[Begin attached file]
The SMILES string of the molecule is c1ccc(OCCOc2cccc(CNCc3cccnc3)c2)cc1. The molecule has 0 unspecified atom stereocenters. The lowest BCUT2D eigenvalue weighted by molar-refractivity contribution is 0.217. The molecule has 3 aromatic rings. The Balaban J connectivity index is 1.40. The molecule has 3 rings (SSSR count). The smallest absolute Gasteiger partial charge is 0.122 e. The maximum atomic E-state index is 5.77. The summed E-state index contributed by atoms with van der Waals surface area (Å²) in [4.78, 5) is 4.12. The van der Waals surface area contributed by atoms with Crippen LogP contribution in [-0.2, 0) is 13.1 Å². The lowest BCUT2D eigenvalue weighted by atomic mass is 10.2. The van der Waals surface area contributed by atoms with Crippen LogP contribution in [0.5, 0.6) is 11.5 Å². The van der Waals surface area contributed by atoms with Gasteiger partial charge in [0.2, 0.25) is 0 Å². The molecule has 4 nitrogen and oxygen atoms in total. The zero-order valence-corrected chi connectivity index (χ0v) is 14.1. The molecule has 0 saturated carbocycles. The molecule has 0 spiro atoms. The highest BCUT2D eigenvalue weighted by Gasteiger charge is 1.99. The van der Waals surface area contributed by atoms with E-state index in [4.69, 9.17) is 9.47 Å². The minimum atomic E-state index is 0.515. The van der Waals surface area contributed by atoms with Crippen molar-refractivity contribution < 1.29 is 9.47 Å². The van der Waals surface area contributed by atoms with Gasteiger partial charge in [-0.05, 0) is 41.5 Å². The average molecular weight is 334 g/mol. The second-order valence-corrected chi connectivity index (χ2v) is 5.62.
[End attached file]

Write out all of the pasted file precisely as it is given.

The SMILES string of the molecule is c1ccc(OCCOc2cccc(CNCc3cccnc3)c2)cc1. The molecule has 0 unspecified atom stereocenters. The lowest BCUT2D eigenvalue weighted by molar-refractivity contribution is 0.217. The molecule has 3 aromatic rings. The Balaban J connectivity index is 1.40. The molecule has 3 rings (SSSR count). The smallest absolute Gasteiger partial charge is 0.122 e. The maximum atomic E-state index is 5.77. The summed E-state index contributed by atoms with van der Waals surface area (Å²) in [4.78, 5) is 4.12. The van der Waals surface area contributed by atoms with Crippen LogP contribution in [-0.2, 0) is 13.1 Å². The lowest BCUT2D eigenvalue weighted by atomic mass is 10.2. The van der Waals surface area contributed by atoms with Crippen LogP contribution in [0.5, 0.6) is 11.5 Å². The van der Waals surface area contributed by atoms with Gasteiger partial charge in [0.2, 0.25) is 0 Å². The molecule has 4 nitrogen and oxygen atoms in total. The zero-order valence-corrected chi connectivity index (χ0v) is 14.1. The molecule has 0 saturated carbocycles. The molecule has 0 spiro atoms. The highest BCUT2D eigenvalue weighted by Gasteiger charge is 1.99. The van der Waals surface area contributed by atoms with E-state index in [4.69, 9.17) is 9.47 Å². The minimum atomic E-state index is 0.515. The van der Waals surface area contributed by atoms with Crippen molar-refractivity contribution < 1.29 is 9.47 Å². The van der Waals surface area contributed by atoms with Gasteiger partial charge in [-0.05, 0) is 41.5 Å². The average molecular weight is 334 g/mol. The second-order valence-corrected chi connectivity index (χ2v) is 5.62.